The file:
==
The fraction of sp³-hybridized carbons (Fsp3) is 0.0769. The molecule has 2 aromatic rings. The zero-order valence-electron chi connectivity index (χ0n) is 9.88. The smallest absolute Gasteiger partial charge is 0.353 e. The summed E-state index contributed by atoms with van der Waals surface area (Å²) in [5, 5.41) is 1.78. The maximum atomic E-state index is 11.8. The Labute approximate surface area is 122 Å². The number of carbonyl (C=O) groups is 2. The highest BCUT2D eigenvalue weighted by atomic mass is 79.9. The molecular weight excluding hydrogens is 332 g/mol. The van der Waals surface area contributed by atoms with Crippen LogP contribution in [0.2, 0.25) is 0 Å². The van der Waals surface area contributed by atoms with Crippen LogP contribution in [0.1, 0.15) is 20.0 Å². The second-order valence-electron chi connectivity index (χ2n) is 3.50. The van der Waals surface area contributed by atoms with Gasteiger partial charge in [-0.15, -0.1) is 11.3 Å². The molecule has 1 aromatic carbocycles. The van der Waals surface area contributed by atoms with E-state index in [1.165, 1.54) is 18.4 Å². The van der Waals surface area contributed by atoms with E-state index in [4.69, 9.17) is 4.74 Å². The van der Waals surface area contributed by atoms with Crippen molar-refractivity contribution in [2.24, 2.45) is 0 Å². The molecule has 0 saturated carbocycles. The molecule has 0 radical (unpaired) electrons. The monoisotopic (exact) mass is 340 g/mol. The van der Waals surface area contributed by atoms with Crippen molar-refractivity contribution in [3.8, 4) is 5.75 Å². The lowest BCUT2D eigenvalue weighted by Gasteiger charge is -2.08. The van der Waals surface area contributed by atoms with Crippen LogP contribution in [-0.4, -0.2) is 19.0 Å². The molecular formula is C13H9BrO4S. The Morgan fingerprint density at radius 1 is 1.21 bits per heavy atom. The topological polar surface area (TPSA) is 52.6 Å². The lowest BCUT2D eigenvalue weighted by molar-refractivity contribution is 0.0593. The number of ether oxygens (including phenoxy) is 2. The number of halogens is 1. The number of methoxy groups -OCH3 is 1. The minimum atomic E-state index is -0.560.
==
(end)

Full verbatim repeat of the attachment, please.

The fraction of sp³-hybridized carbons (Fsp3) is 0.0769. The molecule has 2 aromatic rings. The zero-order valence-electron chi connectivity index (χ0n) is 9.88. The smallest absolute Gasteiger partial charge is 0.353 e. The summed E-state index contributed by atoms with van der Waals surface area (Å²) in [5, 5.41) is 1.78. The maximum atomic E-state index is 11.8. The Labute approximate surface area is 122 Å². The number of carbonyl (C=O) groups is 2. The highest BCUT2D eigenvalue weighted by atomic mass is 79.9. The molecular weight excluding hydrogens is 332 g/mol. The van der Waals surface area contributed by atoms with Crippen LogP contribution in [0.2, 0.25) is 0 Å². The van der Waals surface area contributed by atoms with Crippen LogP contribution in [0.1, 0.15) is 20.0 Å². The second-order valence-electron chi connectivity index (χ2n) is 3.50. The van der Waals surface area contributed by atoms with Gasteiger partial charge in [-0.15, -0.1) is 11.3 Å². The molecule has 1 aromatic carbocycles. The van der Waals surface area contributed by atoms with E-state index in [1.165, 1.54) is 18.4 Å². The van der Waals surface area contributed by atoms with E-state index in [4.69, 9.17) is 4.74 Å². The van der Waals surface area contributed by atoms with Crippen molar-refractivity contribution in [2.24, 2.45) is 0 Å². The molecule has 0 saturated carbocycles. The molecule has 0 radical (unpaired) electrons. The monoisotopic (exact) mass is 340 g/mol. The van der Waals surface area contributed by atoms with Crippen molar-refractivity contribution in [3.8, 4) is 5.75 Å². The lowest BCUT2D eigenvalue weighted by Gasteiger charge is -2.08. The van der Waals surface area contributed by atoms with Crippen LogP contribution in [-0.4, -0.2) is 19.0 Å². The molecular formula is C13H9BrO4S. The Morgan fingerprint density at radius 1 is 1.21 bits per heavy atom. The topological polar surface area (TPSA) is 52.6 Å². The lowest BCUT2D eigenvalue weighted by molar-refractivity contribution is 0.0593. The number of ether oxygens (including phenoxy) is 2. The number of halogens is 1. The number of methoxy groups -OCH3 is 1. The minimum atomic E-state index is -0.560.